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Re: bidding interior paint jobs
« Reply #22 on: February 19, 2007, 09:17:08 PM »
A lot of our clients that have remodeling work done tell the contractor up front they want us to do the painting. They have finally realized it is really cheaper to pay us themselves instead of going through the contractor. They tell them not to include the painting in their remodeling. That is a win win situation for everyone except the GC.

Lynjo
"Whatever women do they must do twice as well as men to be thought half as good. Luckily, this is not difficult."
Charlotte Whitton

Offline BrushJockey

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Re: bidding interior paint jobs
« Reply #23 on: February 19, 2007, 10:23:42 PM »
Thats how it goes for me too, Lyn.   Although when you make the GC carpenters look good, it can't be all bad for him!  Some get that part.
"It would be ludicrous to think I'm new to this, I know this, this is what I do"  ( Prince and Geo Clinton..)

Offline Lynjowoman

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Re: bidding interior paint jobs
« Reply #24 on: February 19, 2007, 11:04:54 PM »
Yea, but try convincing them of that. Very few will admit that we make their work look better.   ;D 

Lynjo
"Whatever women do they must do twice as well as men to be thought half as good. Luckily, this is not difficult."
Charlotte Whitton

Offline readboutjc

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Re: bidding interior paint jobs
« Reply #25 on: July 31, 2007, 01:43:43 PM »
i understand what lynjo means about contractors.  i also am new to the painting business.  have done
it on the side off and on many times in the past.  a contractor just gave me a job of painting some
paneled walls. it took five coats of primer just to keep from bleeding through.  i probably made about
$7 per hour and busted my butt.  however, the customer added a ceiling to paint which i made about
$35 per hour.  now, she wants me to change out her kitchen counter tops and put in a new hardwood
floor.  jobs that were suppose to go to the contractor.  i did an excellent job painting for her and am
making up for my loss in customer satisfaction and additional work.  as a result, this customer will not
use the original contractor again.  i just keep my mouth shut and she adds more work.

i don't know much about estimating, but in order for this work to be worth my while, i need $20 per hour.

i figure $1 a sq ft., 2 coats of paint, includes trim work, not the ceilings, and the customers pays for
materials.  so a 10 x 10 sq ft room would be $100 plus the cost of materials.  materials being paint,
rollers, and paint tray liners. not brushes.  i add a little extra for any obstacles or additional patching needed unless it is minor stuff like nail holes.  the ceiling would be 1/2 that, or $50 plus materials.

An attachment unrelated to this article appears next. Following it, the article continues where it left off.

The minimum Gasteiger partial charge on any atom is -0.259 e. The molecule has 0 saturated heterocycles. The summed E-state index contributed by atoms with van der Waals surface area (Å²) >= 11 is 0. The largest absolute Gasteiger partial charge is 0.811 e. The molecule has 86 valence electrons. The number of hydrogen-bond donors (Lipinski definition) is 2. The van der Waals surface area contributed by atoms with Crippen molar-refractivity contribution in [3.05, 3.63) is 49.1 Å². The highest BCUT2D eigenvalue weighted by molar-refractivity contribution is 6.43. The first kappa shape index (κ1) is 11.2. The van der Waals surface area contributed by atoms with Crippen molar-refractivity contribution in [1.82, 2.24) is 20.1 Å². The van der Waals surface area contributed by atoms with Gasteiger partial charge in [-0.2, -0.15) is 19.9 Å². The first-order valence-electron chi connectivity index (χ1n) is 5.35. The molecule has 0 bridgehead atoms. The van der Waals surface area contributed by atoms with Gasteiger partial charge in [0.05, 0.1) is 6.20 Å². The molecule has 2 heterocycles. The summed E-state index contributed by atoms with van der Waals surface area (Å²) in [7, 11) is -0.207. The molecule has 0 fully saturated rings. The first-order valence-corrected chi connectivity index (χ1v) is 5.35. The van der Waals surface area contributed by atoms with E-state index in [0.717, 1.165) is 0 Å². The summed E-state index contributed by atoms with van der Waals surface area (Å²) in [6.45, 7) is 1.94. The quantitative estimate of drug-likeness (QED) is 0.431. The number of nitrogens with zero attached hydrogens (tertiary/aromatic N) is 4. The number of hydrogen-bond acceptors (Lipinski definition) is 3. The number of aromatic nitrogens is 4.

or, i charge $2.50 a linear foot.  same difference.

i am not as fast as i would like to be, but i am very meticulous about the outcome.

Offline tallpaul

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Re: bidding interior paint jobs
« Reply #26 on: July 31, 2007, 03:46:05 PM »

Only one comment from me...readaboutjc, you need to give yourself a raise!
« Last Edit: January 07, 2008, 09:48:01 AM by tallpaul »

Offline readboutjc

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Re: bidding interior paint jobs
« Reply #27 on: July 31, 2007, 04:46:26 PM »
i would have, except the final cost would have been close to $2000.  it was an elderly lady who has
been caring for her handicapped son for 44 years.  all he can do is eat and walk.  her husband passed
away 5 years ago and nothing has been done to her house for 7 years.  it was one of those jobs that
looked easy at first, but every step of the job led to another problem.  i charged her $850 to paint her
living room, kitchen cabinet doors, wallpaper a small bathroom, wallpaper a half wall in her dining area,
and some miscellaneous work.  it just turned out to be very time consuming, and i am picky.

i felt compassion for her situation.  turned out to my betterment though.  as i said, she had
me paint a ceiling and do a couple odds and ends which i got $250 for and i will be changing her
counter tops and putting in a hardwood floor.  guess i'll work my raise in on those jobs.

another benefit is that she and her daughter give piano lessons at her house, and although i haven't
any commitments yet, 3 people mentioned using me to paint at their homes.

Offline BrushJockey

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Re: bidding interior paint jobs
« Reply #28 on: July 31, 2007, 04:59:03 PM »
I call that philanthropainting, and for me there is a time and a place for it. 

Good work dredging up an old thread though, some have been asking about these kinds of q's lately.
"It would be ludicrous to think I'm new to this, I know this, this is what I do"  ( Prince and Geo Clinton..)

Offline Stever

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Re: bidding interior paint jobs
« Reply #29 on: July 31, 2007, 08:10:05 PM »
I wont touch new construction.

As for those who sell themselves short, I was one of them for a long time, then I did some testing to find out what i should be charging. Test your market. Who cares what others are charging, they don't matter. Slowly increase your bid (whether you use an hourly base or sq.ft base) with each quote you give till you get the feeling that price is starting to get in the way of getting the jobs. Thats where your price point lies.